ALEXAN­DRA SHIPP

ELLE (UK) - - Contents - Col­lage by PA­TRICK WAUGH Alexan­dra Shipp is the 2018 re­cip­i­ent of the Women in Film Max Mara Face of the Fu­ture Award

We meet the X-Men ac­tress on the cusp of se­ri­ous star­dom

FROM A ROLE in X-MEN TO MAX MARA’S FACE OF THE FU­TURE AWARD, ALEXAN­DRA SHIPP IS on THE CUSP

of MA­JOR. MOLLY CREEDEN TALKS BIG BREAKS, AS­TROL­OGY and HAIR POL­I­TICS with A RIS­ING FORCE

THERE ARE MO­MENTS in one’s ca­reer when you be­come aware of the dis­tance you have trav­elled since you started out. For Alexan­dra Shipp, it was when a waiter in Mon­treal brought out the oys­ters. Shipp had been au­di­tion­ing for six years in LA – fin­ish­ing high school on­line, hus­tling in side jobs to pay her rent, and book­ing a steady stream of TV roles, in­clud­ing Aaliyah in Life­time’s Aaliyah:

The Princess of R&B. Then, in 2O15, she found her­self at a din­ner in Canada to kick off film­ing for X-Men: Apoca­lypse, with a cast that in­cluded Jen­nifer Lawrence and Michael Fass­ben­der. She says of the night: ‘So­phie Turner and I were just eat­ing these oys­ters and truf­fle mac and cheese, look­ing at each other, like: “Who gave us these jobs?”’

In an in­dus­try where it’s in­creas­ingly likely that a new tal­ent emerges by way of a par­ent who works in the busi­ness, or through a skill for gar­ner­ing In­sta­gram likes, Shipp’s Hol­ly­wood story has an old-school arc. She ar­rived in Los An­ge­les from Ari­zona aged 17, af­ter years of fly­ing back and forth for au­di­tions, with a role fi­nally booked for Alvin and the Chip­munks: The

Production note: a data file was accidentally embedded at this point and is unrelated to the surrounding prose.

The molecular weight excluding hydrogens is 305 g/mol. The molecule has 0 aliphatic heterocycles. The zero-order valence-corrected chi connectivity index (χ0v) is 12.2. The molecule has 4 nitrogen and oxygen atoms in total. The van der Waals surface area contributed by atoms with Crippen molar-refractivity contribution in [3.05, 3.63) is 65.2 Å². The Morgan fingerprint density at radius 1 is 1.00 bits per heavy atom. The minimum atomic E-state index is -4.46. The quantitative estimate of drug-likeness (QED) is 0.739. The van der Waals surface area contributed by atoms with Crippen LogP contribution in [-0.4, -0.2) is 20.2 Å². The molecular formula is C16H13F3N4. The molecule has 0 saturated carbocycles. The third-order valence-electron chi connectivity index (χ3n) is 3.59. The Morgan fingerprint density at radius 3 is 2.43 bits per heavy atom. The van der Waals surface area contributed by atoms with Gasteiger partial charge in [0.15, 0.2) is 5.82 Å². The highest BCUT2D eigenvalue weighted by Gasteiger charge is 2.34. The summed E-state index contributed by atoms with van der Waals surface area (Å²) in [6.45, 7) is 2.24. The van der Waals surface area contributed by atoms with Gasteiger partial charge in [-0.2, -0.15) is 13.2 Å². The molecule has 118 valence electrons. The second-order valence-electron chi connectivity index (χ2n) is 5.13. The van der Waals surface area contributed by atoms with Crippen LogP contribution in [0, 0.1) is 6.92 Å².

Squeakquel. ‘I was like, I’ve made it!’ she re­calls — ‘And then I didn’t work for five years.’ Well, Shipp did work: she was a nanny, a shop worker, a mo­bile pet groomer. On the day of her X-Men au­di­tion, she could barely af­ford to put petrol in her car. ‘I thought about quit­ting a mil­lion times,’ she says. ‘The re­al­ity is you have to go in there and al­most have this air of, “I’m prob­a­bly not go­ing to get this, but I’m go­ing to give you my best...” And then you work your butt off in the streets to pay your rent, eat some ra­men noo­dles and get to that next au­di­tion.’

Shipp now lives in the Val­ley in Los An­ge­les with a bluenose pit­bull named Leila and a Yorkie named Kali the De­stroyer, who she brings on jobs to keep her spir­its high. ‘I’m a Can­cer, Queen,’ Shipp tells me (she calls ev­ery­one Queen), ‘so I’m such a sen­si­tive, emo­tional per­son — just a wreckage of tears and laugh­ter. And when I’m work­ing I live alone, away from ev­ery­one I love, and that can drive you crazy.’ A lot for Shipp comes back to be­ing a Cance­rian, she says. She grew up with an un­cle who is a vedic as­trologer, and the zo­diac looms large. ‘In terms of dat­ing, I give ev­ery­one — ex­cept for Pis­cean men — the ben­e­fit of the doubt. Pisces women, how­ever, are my favourite on the planet,’ she says.

We’re in a suite at the Sun­set Tower Ho­tel in West Hol­ly­wood. Shipp is wear­ing a form-fit­ting Max Mara grey dress and her hair in re­laxed curls. She has all the hall­marks of a theatre kid: ges­tic­u­lat­ing wildly, adding ac­cents when it serves the story. To­mor­row, she’ll be hon­oured at the 2018 Women in Film Crys­tal + Lucy Awards, where she’ll re­ceive the Max Mara Face of the Fu­ture Award, whose pre­vi­ous re­cip­i­ents in­clude Zoe Sal­dana, Kate Mara and Chloë Grace Moretz. ‘What I like about Max Mara is how they make so­phis­ti­cated women look sexy. Some­times, when you want to be classy, you feel you look like Nancy Rea­gan,’ she says, putting on a Mid­west­ern twang.